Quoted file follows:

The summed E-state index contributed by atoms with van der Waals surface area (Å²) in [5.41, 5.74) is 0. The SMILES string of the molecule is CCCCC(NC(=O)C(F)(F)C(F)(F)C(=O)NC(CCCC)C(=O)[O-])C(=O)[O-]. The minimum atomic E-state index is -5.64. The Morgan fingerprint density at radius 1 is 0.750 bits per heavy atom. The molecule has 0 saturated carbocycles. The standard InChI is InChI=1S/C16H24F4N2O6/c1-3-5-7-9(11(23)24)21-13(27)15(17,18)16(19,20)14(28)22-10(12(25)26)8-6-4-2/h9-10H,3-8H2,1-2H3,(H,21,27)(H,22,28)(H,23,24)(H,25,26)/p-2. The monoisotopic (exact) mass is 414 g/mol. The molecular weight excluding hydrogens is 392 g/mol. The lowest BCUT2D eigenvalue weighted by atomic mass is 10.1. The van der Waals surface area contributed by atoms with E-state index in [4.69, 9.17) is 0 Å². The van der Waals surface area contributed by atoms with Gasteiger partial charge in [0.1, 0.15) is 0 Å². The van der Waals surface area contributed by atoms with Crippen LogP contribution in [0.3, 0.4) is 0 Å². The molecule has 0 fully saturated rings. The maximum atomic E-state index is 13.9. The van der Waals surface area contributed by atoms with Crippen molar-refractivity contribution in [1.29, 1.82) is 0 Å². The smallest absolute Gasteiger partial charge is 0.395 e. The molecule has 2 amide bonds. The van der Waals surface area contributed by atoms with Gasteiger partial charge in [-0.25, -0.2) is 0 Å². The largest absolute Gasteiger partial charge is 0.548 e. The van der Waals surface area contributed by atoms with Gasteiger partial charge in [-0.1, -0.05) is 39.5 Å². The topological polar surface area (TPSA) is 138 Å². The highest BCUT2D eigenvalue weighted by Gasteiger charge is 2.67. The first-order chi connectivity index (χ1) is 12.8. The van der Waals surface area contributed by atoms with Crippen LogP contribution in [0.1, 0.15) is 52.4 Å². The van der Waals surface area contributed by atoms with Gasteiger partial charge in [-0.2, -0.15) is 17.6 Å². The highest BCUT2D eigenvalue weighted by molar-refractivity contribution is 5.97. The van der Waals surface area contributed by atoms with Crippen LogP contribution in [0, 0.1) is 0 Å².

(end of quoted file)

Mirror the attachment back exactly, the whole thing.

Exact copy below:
The summed E-state index contributed by atoms with van der Waals surface area (Å²) in [5.41, 5.74) is 0. The SMILES string of the molecule is CCCCC(NC(=O)C(F)(F)C(F)(F)C(=O)NC(CCCC)C(=O)[O-])C(=O)[O-]. The minimum atomic E-state index is -5.64. The Morgan fingerprint density at radius 1 is 0.750 bits per heavy atom. The molecule has 0 saturated carbocycles. The standard InChI is InChI=1S/C16H24F4N2O6/c1-3-5-7-9(11(23)24)21-13(27)15(17,18)16(19,20)14(28)22-10(12(25)26)8-6-4-2/h9-10H,3-8H2,1-2H3,(H,21,27)(H,22,28)(H,23,24)(H,25,26)/p-2. The monoisotopic (exact) mass is 414 g/mol. The molecular weight excluding hydrogens is 392 g/mol. The lowest BCUT2D eigenvalue weighted by atomic mass is 10.1. The van der Waals surface area contributed by atoms with E-state index in [4.69, 9.17) is 0 Å². The van der Waals surface area contributed by atoms with Gasteiger partial charge in [0.1, 0.15) is 0 Å². The van der Waals surface area contributed by atoms with Crippen LogP contribution in [0.3, 0.4) is 0 Å². The molecule has 0 fully saturated rings. The maximum atomic E-state index is 13.9. The van der Waals surface area contributed by atoms with Crippen molar-refractivity contribution in [1.29, 1.82) is 0 Å². The smallest absolute Gasteiger partial charge is 0.395 e. The molecule has 2 amide bonds. The van der Waals surface area contributed by atoms with Gasteiger partial charge in [-0.25, -0.2) is 0 Å². The largest absolute Gasteiger partial charge is 0.548 e. The van der Waals surface area contributed by atoms with Gasteiger partial charge in [-0.1, -0.05) is 39.5 Å². The topological polar surface area (TPSA) is 138 Å². The highest BCUT2D eigenvalue weighted by Gasteiger charge is 2.67. The first-order chi connectivity index (χ1) is 12.8. The van der Waals surface area contributed by atoms with Crippen LogP contribution in [0.1, 0.15) is 52.4 Å². The van der Waals surface area contributed by atoms with Gasteiger partial charge in [-0.2, -0.15) is 17.6 Å². The highest BCUT2D eigenvalue weighted by molar-refractivity contribution is 5.97. The van der Waals surface area contributed by atoms with Crippen LogP contribution in [0, 0.1) is 0 Å².